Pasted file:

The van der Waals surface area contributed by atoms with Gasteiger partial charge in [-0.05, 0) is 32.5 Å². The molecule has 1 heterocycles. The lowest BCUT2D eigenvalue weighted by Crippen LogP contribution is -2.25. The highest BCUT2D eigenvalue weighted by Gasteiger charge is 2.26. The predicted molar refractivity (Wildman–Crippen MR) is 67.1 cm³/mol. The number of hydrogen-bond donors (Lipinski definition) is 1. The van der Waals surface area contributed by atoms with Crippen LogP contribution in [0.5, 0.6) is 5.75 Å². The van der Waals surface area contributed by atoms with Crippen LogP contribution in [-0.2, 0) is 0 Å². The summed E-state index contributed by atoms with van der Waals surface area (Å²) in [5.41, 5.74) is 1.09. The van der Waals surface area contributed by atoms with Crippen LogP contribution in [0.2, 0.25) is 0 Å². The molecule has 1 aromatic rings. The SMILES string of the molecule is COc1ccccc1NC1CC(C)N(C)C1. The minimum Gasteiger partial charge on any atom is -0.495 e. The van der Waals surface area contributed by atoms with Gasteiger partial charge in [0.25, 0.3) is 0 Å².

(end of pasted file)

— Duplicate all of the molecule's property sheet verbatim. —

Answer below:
The van der Waals surface area contributed by atoms with Gasteiger partial charge in [-0.05, 0) is 32.5 Å². The molecule has 1 heterocycles. The lowest BCUT2D eigenvalue weighted by Crippen LogP contribution is -2.25. The highest BCUT2D eigenvalue weighted by Gasteiger charge is 2.26. The predicted molar refractivity (Wildman–Crippen MR) is 67.1 cm³/mol. The number of hydrogen-bond donors (Lipinski definition) is 1. The van der Waals surface area contributed by atoms with Crippen LogP contribution in [0.5, 0.6) is 5.75 Å². The van der Waals surface area contributed by atoms with Crippen LogP contribution in [-0.2, 0) is 0 Å². The summed E-state index contributed by atoms with van der Waals surface area (Å²) in [5.41, 5.74) is 1.09. The van der Waals surface area contributed by atoms with Crippen LogP contribution in [0.2, 0.25) is 0 Å². The molecule has 1 aromatic rings. The SMILES string of the molecule is COc1ccccc1NC1CC(C)N(C)C1. The minimum Gasteiger partial charge on any atom is -0.495 e. The van der Waals surface area contributed by atoms with Gasteiger partial charge in [0.25, 0.3) is 0 Å².